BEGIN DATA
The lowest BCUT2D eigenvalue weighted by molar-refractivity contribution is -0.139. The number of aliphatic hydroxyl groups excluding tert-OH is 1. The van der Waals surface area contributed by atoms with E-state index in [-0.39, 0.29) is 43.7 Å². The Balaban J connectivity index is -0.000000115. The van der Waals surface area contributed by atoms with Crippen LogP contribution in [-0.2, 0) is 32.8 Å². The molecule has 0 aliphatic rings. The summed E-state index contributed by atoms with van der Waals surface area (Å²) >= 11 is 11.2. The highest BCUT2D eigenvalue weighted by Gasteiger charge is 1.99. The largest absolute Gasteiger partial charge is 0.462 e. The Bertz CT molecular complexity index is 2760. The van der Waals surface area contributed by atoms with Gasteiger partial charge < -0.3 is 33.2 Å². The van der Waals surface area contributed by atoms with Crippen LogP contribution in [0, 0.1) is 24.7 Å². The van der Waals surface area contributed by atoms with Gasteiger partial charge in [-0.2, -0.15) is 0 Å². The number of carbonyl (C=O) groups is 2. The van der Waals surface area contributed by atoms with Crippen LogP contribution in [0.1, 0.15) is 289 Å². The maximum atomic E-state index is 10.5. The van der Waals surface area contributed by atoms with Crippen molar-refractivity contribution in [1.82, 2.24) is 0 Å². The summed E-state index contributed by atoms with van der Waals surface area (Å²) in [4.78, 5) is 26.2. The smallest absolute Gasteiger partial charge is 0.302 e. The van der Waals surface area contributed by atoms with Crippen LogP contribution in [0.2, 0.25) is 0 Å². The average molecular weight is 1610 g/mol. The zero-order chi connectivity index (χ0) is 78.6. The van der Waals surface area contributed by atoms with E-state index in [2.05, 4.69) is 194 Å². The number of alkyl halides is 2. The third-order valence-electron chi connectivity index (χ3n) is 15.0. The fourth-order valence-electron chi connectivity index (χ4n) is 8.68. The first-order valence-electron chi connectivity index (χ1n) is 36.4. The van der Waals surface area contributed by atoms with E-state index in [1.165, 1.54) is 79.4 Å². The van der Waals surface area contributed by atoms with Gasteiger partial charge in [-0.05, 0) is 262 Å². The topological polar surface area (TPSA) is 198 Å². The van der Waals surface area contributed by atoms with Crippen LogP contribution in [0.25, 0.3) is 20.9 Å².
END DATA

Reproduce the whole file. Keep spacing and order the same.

The lowest BCUT2D eigenvalue weighted by molar-refractivity contribution is -0.139. The number of aliphatic hydroxyl groups excluding tert-OH is 1. The van der Waals surface area contributed by atoms with E-state index in [-0.39, 0.29) is 43.7 Å². The Balaban J connectivity index is -0.000000115. The van der Waals surface area contributed by atoms with Crippen LogP contribution in [-0.2, 0) is 32.8 Å². The molecule has 0 aliphatic rings. The summed E-state index contributed by atoms with van der Waals surface area (Å²) >= 11 is 11.2. The highest BCUT2D eigenvalue weighted by Gasteiger charge is 1.99. The largest absolute Gasteiger partial charge is 0.462 e. The Bertz CT molecular complexity index is 2760. The van der Waals surface area contributed by atoms with Gasteiger partial charge < -0.3 is 33.2 Å². The van der Waals surface area contributed by atoms with Crippen LogP contribution in [0, 0.1) is 24.7 Å². The van der Waals surface area contributed by atoms with Gasteiger partial charge in [-0.2, -0.15) is 0 Å². The number of carbonyl (C=O) groups is 2. The van der Waals surface area contributed by atoms with Crippen LogP contribution in [0.1, 0.15) is 289 Å². The maximum atomic E-state index is 10.5. The van der Waals surface area contributed by atoms with Crippen molar-refractivity contribution in [1.82, 2.24) is 0 Å². The summed E-state index contributed by atoms with van der Waals surface area (Å²) in [4.78, 5) is 26.2. The smallest absolute Gasteiger partial charge is 0.302 e. The van der Waals surface area contributed by atoms with Crippen LogP contribution in [0.2, 0.25) is 0 Å². The average molecular weight is 1610 g/mol. The zero-order chi connectivity index (χ0) is 78.6. The van der Waals surface area contributed by atoms with E-state index in [2.05, 4.69) is 194 Å². The number of alkyl halides is 2. The third-order valence-electron chi connectivity index (χ3n) is 15.0. The fourth-order valence-electron chi connectivity index (χ4n) is 8.68. The first-order valence-electron chi connectivity index (χ1n) is 36.4. The van der Waals surface area contributed by atoms with E-state index in [1.165, 1.54) is 79.4 Å². The van der Waals surface area contributed by atoms with Gasteiger partial charge in [-0.05, 0) is 262 Å². The topological polar surface area (TPSA) is 198 Å². The van der Waals surface area contributed by atoms with Crippen LogP contribution in [0.25, 0.3) is 20.9 Å².